Having blogged about “More Than Words,” our public library’s program featuring four children’s book illustrators, I realize once again the importance of the pictures that tell the story. Mo Willems, famous children’s author and illustrator, grew up with immigrant parents and “read” the illustrations of books when he was young, since he didn’t know the language on the printed page. We know that young children can pay more attention to the illustrations, than to the words and linger on a page to take it all in so we need to be alert to the drawings too.
You can build your child’s language by talking “about” the page, in addition to reading it. Follow your child’s eyes to see what they are looking at and describe the picture. Talk about what you see, how it relates to your child’s life or yours and tell the story through the pictures. As long as your child seems interested you can continue to discuss the illustrations on the page. Talk about what you like and ask her what drawing she likes. Research has shown that when parents talk “about” the story rather than just read the words (which is also valuable) when children are around 3 years old, their language skills improve at a faster pace. This is called dialogic reading. Exciting illustrations can encourage language development.
That being said, I wanted to share some of my favorite illustrators. For a birthday gift, my friend, Jean, gave me Dirt on My Shirt by Jeff Foxworthy, illustrated by Stephen Bjorkman who is a friend of hers. This lively collection of poems chronicling the adventures of a little boy and his cooky extended family–Uncle Keith with the great big teeth, Auntie Brooke who loves to cook, or grandma with lipstick on her nose. Stephen Bjorkman’s expressive ink and watercolor illustrations bring a little boy’s delight to life as he stomps in the mud, stares down a cat or builds a tree fort. Having raised three boys, my favorite is “Making Friends,” featuring what bonds best friends–giggling at jello, making forts, or just plain making a mess! The best part about my gift was the personal drawing that Stephen included in the front cover especially for me and my kids at Play on Words. Thank you Stephen for your charming drawings featuring kids’ boundless energy and intrigue! Believe it or not, I shared your special drawing and book with my 2 1/2 year old grandson over I-Chat on my computer tonight. He loves to be read books when we video chat!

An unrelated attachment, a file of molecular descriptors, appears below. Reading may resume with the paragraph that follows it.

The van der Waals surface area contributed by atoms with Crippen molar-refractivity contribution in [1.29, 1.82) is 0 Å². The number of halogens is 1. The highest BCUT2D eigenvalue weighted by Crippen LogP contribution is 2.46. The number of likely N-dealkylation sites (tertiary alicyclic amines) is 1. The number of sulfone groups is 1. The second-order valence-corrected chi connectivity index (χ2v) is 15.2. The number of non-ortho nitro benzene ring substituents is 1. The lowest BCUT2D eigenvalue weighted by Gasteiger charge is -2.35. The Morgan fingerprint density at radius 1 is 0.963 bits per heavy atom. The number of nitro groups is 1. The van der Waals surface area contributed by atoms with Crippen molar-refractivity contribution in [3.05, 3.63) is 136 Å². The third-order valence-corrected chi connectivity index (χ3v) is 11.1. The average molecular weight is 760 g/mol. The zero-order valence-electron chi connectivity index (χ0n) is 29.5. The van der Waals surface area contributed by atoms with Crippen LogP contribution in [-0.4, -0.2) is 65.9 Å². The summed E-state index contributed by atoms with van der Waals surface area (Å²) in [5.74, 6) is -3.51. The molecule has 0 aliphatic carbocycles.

Laura Cornell illustrated several of Jamie Lee Curtis’ books including Big Words for Little People. She fills her pages with mini-stories of the gang’s capers related to the “Big Word” on each page. Providing details that embellish the story, she engages the listener with each vignette like shopping for shoes, waiting in line for the water slide or pausing to cross the street.
The Pout-Pout Fish’s illustrator, Dan Hanna, sets a lonely fish in a whole ocean of fun with wacky details of peanut butter jars and delightful sea creatures popping up and down. Follow the drawings as you bob through the ocean, watching the Pout-Pout Fish’s encounters with his pals.
Who are your favorite children’s illustrators? Please share them with my readers in the comments below.